George was modelled on George Wingrave who “worked in a bank – well at least, he went to sleep in a bank from ten to four each day, except Saturdays when they woke him up and put him outside at two”. George went on to become manager of Barclays Bank in the Strand, a lifelong bachelor who died in 1941 at the age of 79.
His other close friend Carl Hentschel was re-christened William Samuel Harris. Hentschel / Harris claimed to have been to every London first night since 1879. He was Polish by birth, took over the family printing business and made an important contribution to the development of techniques of newspaper illustration. He died in 1930, aged 65. His obituary in The Times dwelt almost exclusively on his success as a businessman and his distinguished contribution to the City. Only the last sentence mentions that he was Harris in TMIB.
In 20 years, TMIB had sold over 200,000 copies in the UK and over a million in America, though as the States didn’t have any copyright laws at the time, Jerome received nothing in royalties. His publisher JW Arrowsmith said he sold so many copies per annum that he thought the public must eat them. To date it’s been translated into almost every language in the world, including Esperanto, Pitman’s Shorthand, Hebrew, Afrikaans and Sinhalese to name but a few. With this one book, Jerome assured himself of an income for life, found respectability and security, and thirty years of poverty and struggle were over. His friends included H. G. Wells, Kipling, Mark Twain, J. M. Barrie and Bernard Shaw.
Apart from his work as a novelist and dramatist, Jerome co-edited two magazines The Idler and To-Day. Among his contributors were Robert Louis Stevenson, Anthony Hope, W. W. Jacobs, Israel Zangwill, Eden Phillpotts, Arthur Conan Doyle, Bret Harte, Rider Haggard, Arthur Quiller Couch and R. M. Ballantyne. The books continued with Diary of a Pilgrimage, Novel Notes, John Ingerfield, Sketches in Lavender, Blue and Green and, in 1898, The Second Thoughts of an Idle Fellow. He travelled widely, much in demand as a lecturer, and in fact lived in Germany for two years between 1898-1900 with his wife, stepdaughter and their newly-born daughter Rowena,
One of the results of his stay in Germany was a kind of sequel to Three Men in a Boat. In Three Men on the Bummel, J and Harris (both now married)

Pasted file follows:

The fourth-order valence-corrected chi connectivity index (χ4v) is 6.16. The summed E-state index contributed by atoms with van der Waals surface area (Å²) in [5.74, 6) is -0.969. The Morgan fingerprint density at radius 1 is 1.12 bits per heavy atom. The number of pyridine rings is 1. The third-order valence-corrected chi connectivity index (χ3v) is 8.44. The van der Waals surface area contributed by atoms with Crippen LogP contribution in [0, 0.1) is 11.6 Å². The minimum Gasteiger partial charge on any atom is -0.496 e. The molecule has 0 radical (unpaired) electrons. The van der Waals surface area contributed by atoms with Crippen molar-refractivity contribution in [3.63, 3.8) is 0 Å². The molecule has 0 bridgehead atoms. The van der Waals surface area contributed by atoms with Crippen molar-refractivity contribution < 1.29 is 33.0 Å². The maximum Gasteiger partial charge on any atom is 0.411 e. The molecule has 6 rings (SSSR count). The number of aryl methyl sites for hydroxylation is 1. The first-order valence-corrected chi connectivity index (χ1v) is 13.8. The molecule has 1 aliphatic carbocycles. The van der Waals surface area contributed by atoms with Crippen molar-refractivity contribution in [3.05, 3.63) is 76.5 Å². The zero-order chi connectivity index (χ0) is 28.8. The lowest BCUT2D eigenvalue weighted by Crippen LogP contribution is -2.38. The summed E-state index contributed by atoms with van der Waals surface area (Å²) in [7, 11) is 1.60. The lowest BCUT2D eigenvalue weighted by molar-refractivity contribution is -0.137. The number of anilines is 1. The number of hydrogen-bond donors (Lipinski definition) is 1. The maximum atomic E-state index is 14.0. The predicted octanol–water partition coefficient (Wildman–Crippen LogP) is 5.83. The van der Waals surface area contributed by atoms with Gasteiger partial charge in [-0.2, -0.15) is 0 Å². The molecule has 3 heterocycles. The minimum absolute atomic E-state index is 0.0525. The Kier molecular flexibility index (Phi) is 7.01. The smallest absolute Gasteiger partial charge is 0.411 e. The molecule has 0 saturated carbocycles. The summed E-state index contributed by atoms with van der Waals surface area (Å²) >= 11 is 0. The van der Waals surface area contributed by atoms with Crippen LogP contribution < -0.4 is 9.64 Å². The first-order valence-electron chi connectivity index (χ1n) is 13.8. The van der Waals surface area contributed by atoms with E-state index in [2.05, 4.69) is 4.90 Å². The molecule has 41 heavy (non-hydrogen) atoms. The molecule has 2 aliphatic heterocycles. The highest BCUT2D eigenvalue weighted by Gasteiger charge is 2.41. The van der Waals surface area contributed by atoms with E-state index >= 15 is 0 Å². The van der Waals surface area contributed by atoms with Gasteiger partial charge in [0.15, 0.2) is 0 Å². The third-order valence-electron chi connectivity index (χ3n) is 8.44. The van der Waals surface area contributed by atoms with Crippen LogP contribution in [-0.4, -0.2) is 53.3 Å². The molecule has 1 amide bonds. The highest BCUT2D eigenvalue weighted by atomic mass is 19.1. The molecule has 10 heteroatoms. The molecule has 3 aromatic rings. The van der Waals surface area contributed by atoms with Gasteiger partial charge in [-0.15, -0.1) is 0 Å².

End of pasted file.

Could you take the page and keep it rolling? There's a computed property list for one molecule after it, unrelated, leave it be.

go off with bachelor George on a bicycle tour of Germany and the Black Forest. One bicycle – one tandem. Parts of this follow-up are just as funny (at times ever more so) as anything in Three Men in a Boat, but the book is also a character study of the Germans, so much so that it was used in that country’s schools as a text book.
For a writer who is now just remembered as a humourist, it comes as a surprise to read that his acute perceptions of the trivialities and frailties of life extended to accurate and weirdly prophetic observations of life in its broader sense. In Three Men on the Bummel, for example, talking about Germany (and remember this was written in 1900):
“Hitherto, the German has had the blessed fortune to be exceptionally well governed; if this continue it will go well with him. When his troubles will begin, will be when by any chance something goes wrong with the governing machine.”
Jerome visited Russia and wrote this in Idle Ideas in 1905:
The workers – slaves it would be almost more correct to call them – allow themselves to be exploited with the uncomplaining patience of intelligent animals. Yet every educated Russian you talk to on the subject knows that revolution is coming. But he talks to you about it with the door shut, for no man in Russia can be sure that his own servants are not police spies… The Russian peasant, when he rises, will prove more terrible, more pitiless than were the men of 1790. He is less intelligent, more brutal. They sing a wild, sad song, these Russian cattle, the while they work… It is a curious song, like the wailing of a tired wind, and one day it will sweep over the land heralding terror.
And what about this, on America from his autobiography: